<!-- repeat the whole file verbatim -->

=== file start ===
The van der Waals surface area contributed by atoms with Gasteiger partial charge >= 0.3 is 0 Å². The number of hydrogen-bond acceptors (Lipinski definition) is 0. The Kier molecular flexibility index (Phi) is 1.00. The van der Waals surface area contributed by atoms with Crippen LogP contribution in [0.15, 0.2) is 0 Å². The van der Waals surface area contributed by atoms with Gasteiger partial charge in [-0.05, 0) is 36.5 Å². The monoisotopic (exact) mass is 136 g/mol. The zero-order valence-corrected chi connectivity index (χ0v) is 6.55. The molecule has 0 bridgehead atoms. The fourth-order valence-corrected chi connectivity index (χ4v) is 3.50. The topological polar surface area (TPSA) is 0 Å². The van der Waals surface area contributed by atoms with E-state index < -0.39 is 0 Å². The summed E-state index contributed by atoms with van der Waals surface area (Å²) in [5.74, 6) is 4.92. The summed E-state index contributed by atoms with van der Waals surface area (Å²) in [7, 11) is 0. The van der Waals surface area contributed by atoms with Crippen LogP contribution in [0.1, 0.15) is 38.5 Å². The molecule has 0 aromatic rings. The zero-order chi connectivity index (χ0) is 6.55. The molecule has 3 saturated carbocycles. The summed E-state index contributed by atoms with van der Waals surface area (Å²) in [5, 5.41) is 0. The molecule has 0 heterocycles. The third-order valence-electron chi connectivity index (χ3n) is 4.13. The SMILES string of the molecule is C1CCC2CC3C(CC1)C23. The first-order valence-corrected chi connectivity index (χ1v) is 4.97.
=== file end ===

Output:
The van der Waals surface area contributed by atoms with Gasteiger partial charge >= 0.3 is 0 Å². The number of hydrogen-bond acceptors (Lipinski definition) is 0. The Kier molecular flexibility index (Phi) is 1.00. The van der Waals surface area contributed by atoms with Crippen LogP contribution in [0.15, 0.2) is 0 Å². The van der Waals surface area contributed by atoms with Gasteiger partial charge in [-0.05, 0) is 36.5 Å². The monoisotopic (exact) mass is 136 g/mol. The zero-order valence-corrected chi connectivity index (χ0v) is 6.55. The molecule has 0 bridgehead atoms. The fourth-order valence-corrected chi connectivity index (χ4v) is 3.50. The topological polar surface area (TPSA) is 0 Å². The van der Waals surface area contributed by atoms with E-state index < -0.39 is 0 Å². The summed E-state index contributed by atoms with van der Waals surface area (Å²) in [5.74, 6) is 4.92. The summed E-state index contributed by atoms with van der Waals surface area (Å²) in [7, 11) is 0. The van der Waals surface area contributed by atoms with Crippen LogP contribution in [0.1, 0.15) is 38.5 Å². The molecule has 0 aromatic rings. The zero-order chi connectivity index (χ0) is 6.55. The molecule has 3 saturated carbocycles. The summed E-state index contributed by atoms with van der Waals surface area (Å²) in [5, 5.41) is 0. The molecule has 0 heterocycles. The third-order valence-electron chi connectivity index (χ3n) is 4.13. The SMILES string of the molecule is C1CCC2CC3C(CC1)C23. The first-order valence-corrected chi connectivity index (χ1v) is 4.97.